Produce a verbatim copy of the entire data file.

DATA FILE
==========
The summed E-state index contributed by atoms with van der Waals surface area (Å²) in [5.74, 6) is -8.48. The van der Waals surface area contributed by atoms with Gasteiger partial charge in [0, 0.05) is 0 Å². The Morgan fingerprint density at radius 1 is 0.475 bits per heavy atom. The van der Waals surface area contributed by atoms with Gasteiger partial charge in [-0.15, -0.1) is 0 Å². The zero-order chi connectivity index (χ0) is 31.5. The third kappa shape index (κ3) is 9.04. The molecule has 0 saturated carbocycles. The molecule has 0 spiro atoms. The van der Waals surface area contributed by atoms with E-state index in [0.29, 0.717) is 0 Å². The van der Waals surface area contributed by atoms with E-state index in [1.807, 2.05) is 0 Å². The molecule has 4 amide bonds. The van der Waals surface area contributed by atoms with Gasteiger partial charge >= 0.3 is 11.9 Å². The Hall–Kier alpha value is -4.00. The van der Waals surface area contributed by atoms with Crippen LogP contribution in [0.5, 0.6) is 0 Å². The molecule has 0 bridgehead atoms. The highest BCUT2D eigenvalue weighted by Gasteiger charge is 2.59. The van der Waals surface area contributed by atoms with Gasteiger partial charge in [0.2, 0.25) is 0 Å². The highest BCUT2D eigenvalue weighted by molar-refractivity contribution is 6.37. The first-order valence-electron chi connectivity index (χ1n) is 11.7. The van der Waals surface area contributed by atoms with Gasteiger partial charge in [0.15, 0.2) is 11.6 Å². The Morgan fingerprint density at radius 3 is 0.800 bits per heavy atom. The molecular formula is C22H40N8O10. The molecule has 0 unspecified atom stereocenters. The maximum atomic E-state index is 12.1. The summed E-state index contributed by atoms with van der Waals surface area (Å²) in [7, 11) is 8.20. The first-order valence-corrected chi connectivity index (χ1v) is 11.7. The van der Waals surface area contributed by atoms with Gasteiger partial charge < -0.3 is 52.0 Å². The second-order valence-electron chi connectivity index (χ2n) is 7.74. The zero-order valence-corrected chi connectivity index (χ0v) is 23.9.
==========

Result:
The summed E-state index contributed by atoms with van der Waals surface area (Å²) in [5.74, 6) is -8.48. The van der Waals surface area contributed by atoms with Gasteiger partial charge in [0, 0.05) is 0 Å². The Morgan fingerprint density at radius 1 is 0.475 bits per heavy atom. The van der Waals surface area contributed by atoms with Gasteiger partial charge in [-0.15, -0.1) is 0 Å². The zero-order chi connectivity index (χ0) is 31.5. The third kappa shape index (κ3) is 9.04. The molecule has 0 saturated carbocycles. The molecule has 0 spiro atoms. The van der Waals surface area contributed by atoms with E-state index in [0.29, 0.717) is 0 Å². The van der Waals surface area contributed by atoms with E-state index in [1.807, 2.05) is 0 Å². The molecule has 4 amide bonds. The van der Waals surface area contributed by atoms with Gasteiger partial charge >= 0.3 is 11.9 Å². The Hall–Kier alpha value is -4.00. The van der Waals surface area contributed by atoms with Crippen LogP contribution in [0.5, 0.6) is 0 Å². The molecule has 0 bridgehead atoms. The highest BCUT2D eigenvalue weighted by Gasteiger charge is 2.59. The van der Waals surface area contributed by atoms with Gasteiger partial charge in [0.2, 0.25) is 0 Å². The highest BCUT2D eigenvalue weighted by molar-refractivity contribution is 6.37. The first-order valence-electron chi connectivity index (χ1n) is 11.7. The van der Waals surface area contributed by atoms with Gasteiger partial charge in [0.15, 0.2) is 11.6 Å². The Morgan fingerprint density at radius 3 is 0.800 bits per heavy atom. The molecular formula is C22H40N8O10. The molecule has 0 unspecified atom stereocenters. The maximum atomic E-state index is 12.1. The summed E-state index contributed by atoms with van der Waals surface area (Å²) in [7, 11) is 8.20. The first-order valence-corrected chi connectivity index (χ1v) is 11.7. The van der Waals surface area contributed by atoms with Gasteiger partial charge < -0.3 is 52.0 Å². The second-order valence-electron chi connectivity index (χ2n) is 7.74. The zero-order valence-corrected chi connectivity index (χ0v) is 23.9.